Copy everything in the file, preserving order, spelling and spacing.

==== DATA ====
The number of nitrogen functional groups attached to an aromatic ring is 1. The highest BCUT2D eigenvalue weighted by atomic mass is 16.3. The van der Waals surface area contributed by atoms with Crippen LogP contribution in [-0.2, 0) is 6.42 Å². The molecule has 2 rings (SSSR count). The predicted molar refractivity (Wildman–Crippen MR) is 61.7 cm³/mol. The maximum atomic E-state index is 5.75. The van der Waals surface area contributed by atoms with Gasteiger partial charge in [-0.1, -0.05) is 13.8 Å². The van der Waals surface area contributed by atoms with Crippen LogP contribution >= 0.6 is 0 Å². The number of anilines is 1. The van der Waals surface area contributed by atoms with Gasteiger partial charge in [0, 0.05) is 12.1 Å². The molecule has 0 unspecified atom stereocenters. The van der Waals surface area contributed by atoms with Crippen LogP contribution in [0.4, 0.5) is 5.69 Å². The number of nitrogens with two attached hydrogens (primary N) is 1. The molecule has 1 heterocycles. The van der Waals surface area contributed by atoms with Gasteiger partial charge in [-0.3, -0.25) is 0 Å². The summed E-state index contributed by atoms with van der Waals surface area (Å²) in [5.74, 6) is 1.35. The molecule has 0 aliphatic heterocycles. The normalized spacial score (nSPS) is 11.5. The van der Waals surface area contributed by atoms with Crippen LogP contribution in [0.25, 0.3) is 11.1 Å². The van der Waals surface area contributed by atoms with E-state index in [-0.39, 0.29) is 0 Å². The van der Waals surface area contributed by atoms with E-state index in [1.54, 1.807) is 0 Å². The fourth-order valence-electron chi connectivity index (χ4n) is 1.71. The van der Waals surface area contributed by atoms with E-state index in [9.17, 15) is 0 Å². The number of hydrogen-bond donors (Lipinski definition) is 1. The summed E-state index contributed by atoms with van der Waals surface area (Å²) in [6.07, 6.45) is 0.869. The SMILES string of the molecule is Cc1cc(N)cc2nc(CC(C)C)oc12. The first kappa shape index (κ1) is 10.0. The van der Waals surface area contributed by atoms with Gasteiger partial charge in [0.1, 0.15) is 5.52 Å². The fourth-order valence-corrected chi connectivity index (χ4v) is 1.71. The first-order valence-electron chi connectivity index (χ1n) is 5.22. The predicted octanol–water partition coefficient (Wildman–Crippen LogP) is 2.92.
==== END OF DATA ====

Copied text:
The number of nitrogen functional groups attached to an aromatic ring is 1. The highest BCUT2D eigenvalue weighted by atomic mass is 16.3. The van der Waals surface area contributed by atoms with Crippen LogP contribution in [-0.2, 0) is 6.42 Å². The molecule has 2 rings (SSSR count). The predicted molar refractivity (Wildman–Crippen MR) is 61.7 cm³/mol. The maximum atomic E-state index is 5.75. The van der Waals surface area contributed by atoms with Gasteiger partial charge in [-0.1, -0.05) is 13.8 Å². The van der Waals surface area contributed by atoms with Crippen LogP contribution >= 0.6 is 0 Å². The number of anilines is 1. The van der Waals surface area contributed by atoms with Gasteiger partial charge in [0, 0.05) is 12.1 Å². The molecule has 0 unspecified atom stereocenters. The van der Waals surface area contributed by atoms with Crippen LogP contribution in [0.4, 0.5) is 5.69 Å². The number of nitrogens with two attached hydrogens (primary N) is 1. The molecule has 1 heterocycles. The van der Waals surface area contributed by atoms with Gasteiger partial charge in [-0.3, -0.25) is 0 Å². The summed E-state index contributed by atoms with van der Waals surface area (Å²) in [5.74, 6) is 1.35. The molecule has 0 aliphatic heterocycles. The normalized spacial score (nSPS) is 11.5. The van der Waals surface area contributed by atoms with Crippen LogP contribution in [0.25, 0.3) is 11.1 Å². The van der Waals surface area contributed by atoms with E-state index in [-0.39, 0.29) is 0 Å². The van der Waals surface area contributed by atoms with E-state index in [1.54, 1.807) is 0 Å². The fourth-order valence-electron chi connectivity index (χ4n) is 1.71. The van der Waals surface area contributed by atoms with E-state index in [9.17, 15) is 0 Å². The number of hydrogen-bond donors (Lipinski definition) is 1. The summed E-state index contributed by atoms with van der Waals surface area (Å²) in [6.07, 6.45) is 0.869. The SMILES string of the molecule is Cc1cc(N)cc2nc(CC(C)C)oc12. The first kappa shape index (κ1) is 10.0. The van der Waals surface area contributed by atoms with Gasteiger partial charge in [0.1, 0.15) is 5.52 Å². The fourth-order valence-corrected chi connectivity index (χ4v) is 1.71. The first-order valence-electron chi connectivity index (χ1n) is 5.22. The predicted octanol–water partition coefficient (Wildman–Crippen LogP) is 2.92.